WASHINGTON – Senator Chuck Grassley (R-Iowa) and Congressman Jim Jordan (R, Ohio-4), ranking members of the Senate and House Judiciary Committees today renewed their request for the Biden Administration’s views on deadly fentanyl analogues. In a letter to the Justice Department and Drug Enforcement Administration, the lawmakers again called for a briefing on the administration’s plans to combat the deadly opioid and reiterated specific questions regarding the administration’s position on controlling fentanyl related substances.
 
“We are encouraged that DOJ and DEA believe scheduling FRS is critical in combating fentanyl abuse, overdose deaths, and preventing drug trafficking organizations from spreading poison in our communities. However, we were disappointed that your response failed to answer the four questions posed,” Grassley and Jordan wrote.
 
The lawmakers initially sought details on the administration’s plans to combat the influx of fentanyl analogues fueling the ongoing opioid epidemic in March. Though the administration acknowledged that temporary class-wide restrictions have left drug traffickers with “little incentive to invent new [fentanyl-related substances] for the purpose of evading federal law enforcement,” it has yet to respond to specific questions posed by the lawmakers or provide a staff-level update on the fentanyl analogues.
 
Full text of today’s letter to DOJ and DEA follow:
 
June 9, 2021
 
The Honorable Merrick B. Garland
Attorney General
U.S. Department of Justice
950 Pennsylvania Avenue, NW
Washington, DC 20530
 
Mr. D. Christopher Evans
Acting Administrator
U.S. Drug Enforcement Administration
8701 Morrissette Drive
Springfield, VA 22151
 
Dear Attorney General Garland and Acting Administrator Evans:
 
Thank you for your response, dated May 11, 2021, to our letter about the temporary scheduling authority for fentanyl analogues. You indicated your gratitude to Congress for extending the life-saving fentanyl-related substances (FRS) scheduling authority until October 22, 2021. Although we supported lengthier and more permanent solutions to address FRS, we are grateful that this authority did not lapse.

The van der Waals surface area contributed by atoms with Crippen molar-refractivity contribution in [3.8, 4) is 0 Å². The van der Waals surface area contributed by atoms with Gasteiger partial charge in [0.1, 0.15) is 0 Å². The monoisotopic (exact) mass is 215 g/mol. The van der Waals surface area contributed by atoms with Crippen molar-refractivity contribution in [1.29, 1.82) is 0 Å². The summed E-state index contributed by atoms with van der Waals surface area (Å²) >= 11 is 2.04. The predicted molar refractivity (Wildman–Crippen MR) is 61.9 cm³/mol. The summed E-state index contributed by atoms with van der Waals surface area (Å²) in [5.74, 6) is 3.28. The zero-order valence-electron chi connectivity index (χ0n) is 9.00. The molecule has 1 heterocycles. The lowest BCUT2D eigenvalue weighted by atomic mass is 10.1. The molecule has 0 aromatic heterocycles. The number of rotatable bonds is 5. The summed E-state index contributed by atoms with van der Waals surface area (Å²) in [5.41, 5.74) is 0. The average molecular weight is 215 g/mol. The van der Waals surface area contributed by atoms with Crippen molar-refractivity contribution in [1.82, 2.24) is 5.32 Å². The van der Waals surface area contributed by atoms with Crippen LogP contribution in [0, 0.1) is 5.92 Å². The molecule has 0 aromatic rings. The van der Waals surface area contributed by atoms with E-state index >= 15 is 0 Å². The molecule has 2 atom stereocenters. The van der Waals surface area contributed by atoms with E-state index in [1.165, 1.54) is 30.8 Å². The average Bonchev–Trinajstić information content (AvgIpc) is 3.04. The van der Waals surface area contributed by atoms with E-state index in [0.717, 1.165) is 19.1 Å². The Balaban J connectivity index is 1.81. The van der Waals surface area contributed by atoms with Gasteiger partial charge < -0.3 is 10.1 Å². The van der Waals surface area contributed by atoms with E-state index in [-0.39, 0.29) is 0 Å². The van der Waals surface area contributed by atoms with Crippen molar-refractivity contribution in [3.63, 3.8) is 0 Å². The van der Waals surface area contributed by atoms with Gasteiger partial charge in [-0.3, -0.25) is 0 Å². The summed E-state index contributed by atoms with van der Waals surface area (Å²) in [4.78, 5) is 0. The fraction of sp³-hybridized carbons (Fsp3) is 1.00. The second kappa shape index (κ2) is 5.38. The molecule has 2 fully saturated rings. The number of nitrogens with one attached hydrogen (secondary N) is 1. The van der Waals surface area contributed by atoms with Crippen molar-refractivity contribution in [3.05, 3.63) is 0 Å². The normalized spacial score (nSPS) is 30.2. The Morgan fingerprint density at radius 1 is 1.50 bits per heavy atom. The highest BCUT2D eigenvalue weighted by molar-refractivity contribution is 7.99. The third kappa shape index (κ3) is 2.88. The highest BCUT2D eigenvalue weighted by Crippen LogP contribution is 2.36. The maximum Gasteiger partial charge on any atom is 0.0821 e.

Your May 11 response noted how scheduling FRS keeps the Department of Justice (DOJ) and Drug Enforcement Administration (DEA) from being in a “reactive mode” and that with class scheduling, “drug trafficking organizations . . . have little incentive to invent new FRS for the purpose of evading federal law enforcement.”[1] We are encouraged that DOJ and DEA believe scheduling FRS is critical in combating fentanyl abuse, overdose deaths, and preventing drug trafficking organizations from spreading poison in our communities. However, we were disappointed that your response failed to answer the four questions posed. Specifically, we asked direct questions about the Biden Administration’s position on scheduling FRS; the impact that a lapse in authority would have on the U.S. opioid crisis; how scheduling FRS has positively affected law enforcement’s ability to seize these dangerous drugs; and how permanent scheduling of FRS would affect research.
 
We also requested a staff-level briefing on this serious issue. As of June 8, 2021, we have yet to receive outreach from the DOJ or DEA about setting up a staff-level briefing. We cannot overstate how important it is for Congress to be fully aware of ongoing interagency conversations about how to schedule FRS on a permanent basis. We have received information that there has been outreach and communication only with the majority staffs of the House and Senate Judiciary Committees. However, without intentional bipartisan and bicameral engagement from the Administration, we will be left with another short-term extension instead of legislating a permanent solution. We cannot and should not legislate such a critical issue on temporary bases.
 
We look forward to your detailed response to our original four questions posed in the March 25 letter, and hearing back about proposed dates for a staff-level briefing on this issue.
 
Sincerely.
 
Charles E. Grassley
Ranking Member
Senate Committee on the Judiciary
 
Jim Jordan
Ranking Member
House Committee on the Judiciary
 
Cc:         The Honorable Dick Durbin
               Chairman
               Senate Committee on the Judiciary
 
               The Honorable Jerrold L. Nadler
               Chairman
               House Committee on the Judiciary
 
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[1] Letter from Joseph Gaeta, Deputy Assistant Attorney Gen., Dep’t. of Justice, to Rep. Jim Jordan, Ranking Member, H. Comm. on the Judiciary and Sen. Charles E. Grassley, Ranking Member, S. Comm. on the Judiciary (May 11, 2021).